Writing a Short Story: Part 3

Let’s start with a quick link to an interview I did with Fantasy Book Critic. It has some interesting background stuff, like my favorite authors and writing influences, but the thing you’ll really want to read are the hints for I Don’t Want to Kill You, the third John Cleaver book which comes out next Spring.

And now let’s talk about short story writing. Yesterday I finally had a chance to start work on The Mountain of the Lord, the “Mormons and Monsters” short story I talked about here and here. With a solid outline and some good brainstorming in place, I sat down to write with some specific things in mind:

1) No narrative exposition. I have a tendency to write myself into a story, letting the characters and the narrator explain everything about the background and setting, and I really wanted to avoid that as much as possible this time, so I forced myself to explain everything in dialogue, and even then to explain it as little as possible. If the characters don’t have a good reason to say it out loud, the reader doesn’t need to know it, and if the reader really, really does need to know it, the characters had better come up with a good reason to say it out loud. This, in practice, led to a more mysterious tone than I usually use, which I think is a good fit. It also resulted in a focus on atmosphere over setting, if that makes sense: the setting never gets described, but you can kind of pick it up because the characters, when not allowed to talk about the plot, end up talking about the kinds of things that are actually important to them: farming, religion, neighbors, etc.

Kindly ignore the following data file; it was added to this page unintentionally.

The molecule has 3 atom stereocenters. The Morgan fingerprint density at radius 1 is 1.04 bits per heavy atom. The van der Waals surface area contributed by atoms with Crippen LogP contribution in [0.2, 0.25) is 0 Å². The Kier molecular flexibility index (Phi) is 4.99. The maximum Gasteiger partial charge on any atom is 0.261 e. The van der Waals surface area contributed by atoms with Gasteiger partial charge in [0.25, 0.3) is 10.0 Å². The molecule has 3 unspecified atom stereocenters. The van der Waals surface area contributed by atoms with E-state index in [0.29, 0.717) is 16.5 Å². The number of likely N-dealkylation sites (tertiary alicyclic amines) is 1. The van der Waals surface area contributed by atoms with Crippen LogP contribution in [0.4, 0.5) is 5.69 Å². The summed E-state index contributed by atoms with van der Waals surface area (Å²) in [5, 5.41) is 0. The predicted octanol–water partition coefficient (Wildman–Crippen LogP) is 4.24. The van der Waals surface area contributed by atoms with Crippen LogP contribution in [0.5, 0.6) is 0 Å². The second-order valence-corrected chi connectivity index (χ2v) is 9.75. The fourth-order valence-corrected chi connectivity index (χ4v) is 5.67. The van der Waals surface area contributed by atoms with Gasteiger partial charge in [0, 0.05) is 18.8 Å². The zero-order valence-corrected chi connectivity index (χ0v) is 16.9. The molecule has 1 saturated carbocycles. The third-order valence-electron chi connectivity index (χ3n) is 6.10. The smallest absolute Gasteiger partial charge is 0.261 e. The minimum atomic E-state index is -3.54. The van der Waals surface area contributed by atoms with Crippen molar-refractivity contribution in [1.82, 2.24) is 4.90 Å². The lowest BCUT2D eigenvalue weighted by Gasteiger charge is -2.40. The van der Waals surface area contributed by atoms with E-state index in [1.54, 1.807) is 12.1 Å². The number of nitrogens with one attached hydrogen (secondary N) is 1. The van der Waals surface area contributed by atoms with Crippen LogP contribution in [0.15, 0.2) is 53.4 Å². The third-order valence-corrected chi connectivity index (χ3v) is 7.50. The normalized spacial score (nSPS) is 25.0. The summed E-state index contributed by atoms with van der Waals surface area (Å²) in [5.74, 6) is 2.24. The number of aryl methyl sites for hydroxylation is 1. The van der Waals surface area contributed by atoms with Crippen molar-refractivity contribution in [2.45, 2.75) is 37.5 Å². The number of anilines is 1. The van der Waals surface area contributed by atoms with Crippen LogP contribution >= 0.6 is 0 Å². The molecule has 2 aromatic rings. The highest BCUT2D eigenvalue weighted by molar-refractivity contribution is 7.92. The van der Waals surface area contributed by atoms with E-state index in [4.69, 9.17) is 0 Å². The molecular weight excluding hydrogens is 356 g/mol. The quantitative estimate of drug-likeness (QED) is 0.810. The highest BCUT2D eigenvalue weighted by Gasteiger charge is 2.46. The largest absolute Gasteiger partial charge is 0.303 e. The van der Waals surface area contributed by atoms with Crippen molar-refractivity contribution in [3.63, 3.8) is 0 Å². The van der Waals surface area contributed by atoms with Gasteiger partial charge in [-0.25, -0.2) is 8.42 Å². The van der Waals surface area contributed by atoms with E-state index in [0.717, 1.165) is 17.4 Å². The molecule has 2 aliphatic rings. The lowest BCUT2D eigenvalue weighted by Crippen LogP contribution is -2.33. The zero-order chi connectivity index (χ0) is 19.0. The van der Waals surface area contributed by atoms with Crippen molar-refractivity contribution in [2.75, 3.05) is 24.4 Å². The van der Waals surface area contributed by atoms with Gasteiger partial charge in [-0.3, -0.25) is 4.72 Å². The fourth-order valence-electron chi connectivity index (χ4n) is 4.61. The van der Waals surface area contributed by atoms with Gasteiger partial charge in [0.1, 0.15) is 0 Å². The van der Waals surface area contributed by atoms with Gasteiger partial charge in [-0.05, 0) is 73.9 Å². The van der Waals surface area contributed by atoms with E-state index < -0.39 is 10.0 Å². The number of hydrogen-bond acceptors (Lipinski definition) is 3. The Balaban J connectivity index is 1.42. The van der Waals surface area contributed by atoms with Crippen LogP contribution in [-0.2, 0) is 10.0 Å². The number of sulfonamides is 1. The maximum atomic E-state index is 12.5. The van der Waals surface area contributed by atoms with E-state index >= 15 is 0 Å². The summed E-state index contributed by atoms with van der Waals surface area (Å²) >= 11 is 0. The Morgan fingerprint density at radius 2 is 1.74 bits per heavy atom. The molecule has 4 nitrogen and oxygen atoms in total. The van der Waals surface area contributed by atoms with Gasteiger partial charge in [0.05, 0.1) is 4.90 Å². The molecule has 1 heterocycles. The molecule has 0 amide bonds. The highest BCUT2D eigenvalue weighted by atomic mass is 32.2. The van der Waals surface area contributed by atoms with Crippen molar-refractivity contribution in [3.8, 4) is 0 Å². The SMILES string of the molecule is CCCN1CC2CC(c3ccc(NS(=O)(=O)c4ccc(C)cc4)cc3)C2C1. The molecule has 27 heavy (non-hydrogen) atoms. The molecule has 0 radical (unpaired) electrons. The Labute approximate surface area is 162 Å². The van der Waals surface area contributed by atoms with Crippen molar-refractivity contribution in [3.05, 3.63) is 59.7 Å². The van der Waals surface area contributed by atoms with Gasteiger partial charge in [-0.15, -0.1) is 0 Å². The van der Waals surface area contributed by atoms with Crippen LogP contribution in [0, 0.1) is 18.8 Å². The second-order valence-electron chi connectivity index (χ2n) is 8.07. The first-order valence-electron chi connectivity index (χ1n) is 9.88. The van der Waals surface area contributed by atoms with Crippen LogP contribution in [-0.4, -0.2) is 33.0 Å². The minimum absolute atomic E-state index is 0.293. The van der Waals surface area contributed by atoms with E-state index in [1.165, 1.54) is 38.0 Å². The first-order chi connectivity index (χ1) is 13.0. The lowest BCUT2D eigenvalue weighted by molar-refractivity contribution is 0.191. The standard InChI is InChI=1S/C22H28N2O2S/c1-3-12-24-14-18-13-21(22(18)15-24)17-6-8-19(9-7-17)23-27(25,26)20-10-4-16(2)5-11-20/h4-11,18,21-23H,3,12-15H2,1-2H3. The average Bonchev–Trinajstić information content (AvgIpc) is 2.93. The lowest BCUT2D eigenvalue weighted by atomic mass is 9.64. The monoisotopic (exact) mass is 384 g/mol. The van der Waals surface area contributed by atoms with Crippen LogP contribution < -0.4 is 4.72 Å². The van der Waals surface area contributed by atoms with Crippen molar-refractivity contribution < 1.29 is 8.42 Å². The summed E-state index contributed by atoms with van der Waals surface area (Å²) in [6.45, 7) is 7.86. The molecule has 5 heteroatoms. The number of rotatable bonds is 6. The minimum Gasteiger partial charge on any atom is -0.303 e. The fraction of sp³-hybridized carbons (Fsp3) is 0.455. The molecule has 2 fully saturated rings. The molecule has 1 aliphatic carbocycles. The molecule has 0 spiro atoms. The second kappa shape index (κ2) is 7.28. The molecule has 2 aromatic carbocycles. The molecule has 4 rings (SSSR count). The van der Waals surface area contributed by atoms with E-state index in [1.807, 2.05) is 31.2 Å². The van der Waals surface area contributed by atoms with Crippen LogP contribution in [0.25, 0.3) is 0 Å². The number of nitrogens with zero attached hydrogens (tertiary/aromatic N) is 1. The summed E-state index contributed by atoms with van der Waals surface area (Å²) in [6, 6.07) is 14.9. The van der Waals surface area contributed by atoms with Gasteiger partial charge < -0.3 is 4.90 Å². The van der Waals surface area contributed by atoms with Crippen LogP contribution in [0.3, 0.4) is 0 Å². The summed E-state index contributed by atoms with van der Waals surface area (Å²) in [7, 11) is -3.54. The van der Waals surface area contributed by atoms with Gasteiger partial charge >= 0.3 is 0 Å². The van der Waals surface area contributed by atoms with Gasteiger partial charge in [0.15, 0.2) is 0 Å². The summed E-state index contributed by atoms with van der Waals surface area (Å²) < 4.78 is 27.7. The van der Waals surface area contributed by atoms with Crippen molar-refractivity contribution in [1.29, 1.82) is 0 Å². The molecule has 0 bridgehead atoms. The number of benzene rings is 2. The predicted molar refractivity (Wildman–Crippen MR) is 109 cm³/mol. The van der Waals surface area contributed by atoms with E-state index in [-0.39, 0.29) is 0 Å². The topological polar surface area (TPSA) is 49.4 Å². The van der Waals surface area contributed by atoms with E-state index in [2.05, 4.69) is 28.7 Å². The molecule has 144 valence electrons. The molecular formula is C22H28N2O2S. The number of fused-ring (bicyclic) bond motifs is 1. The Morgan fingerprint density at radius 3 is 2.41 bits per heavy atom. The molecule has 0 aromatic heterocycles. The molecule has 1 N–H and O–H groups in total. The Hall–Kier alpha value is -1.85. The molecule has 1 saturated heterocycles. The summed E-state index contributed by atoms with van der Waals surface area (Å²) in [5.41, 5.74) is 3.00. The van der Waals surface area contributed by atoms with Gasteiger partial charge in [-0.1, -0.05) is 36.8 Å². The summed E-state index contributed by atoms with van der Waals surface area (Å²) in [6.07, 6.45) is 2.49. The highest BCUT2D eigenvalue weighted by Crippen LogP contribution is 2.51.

2) Thematic names. Before writing I found a couple of good websites with lists of common pioneer names, and grabbed some iconic ones and wrote them all down on a list; whenever I needed to name a character, I just grabbed a first name and a surname off the list. Having these close at hand helped keep the writing fast, and also helped solidify the pioneer atmosphere.

3) While writing, I realized I wanted him to feel like he was constantly being judged, and yet I also wanted his powers to be a secret from most of the people in the town. This meant I had to solidify who knew about the powers (a small group), and how they knew, and what they thought. This changed a bit as time went on, so I’ll need to go back and fix the first scene or two to match what I eventually decided on.

4) Dialect. I really don’t want to start spelling words wrong, but the more I write the more I fall into a pioneer dialect and accent. I want to keep it all in word choice, though in this case that includes “ain’t,” and that opens the door for dropping the “g” from the end of gerunds, and if I decide to go down that road I need to be very careful not to go too far. It could get out of hand quickly, but if I keep it under control the dialogue will be far stronger than if I ignore dialect altogether.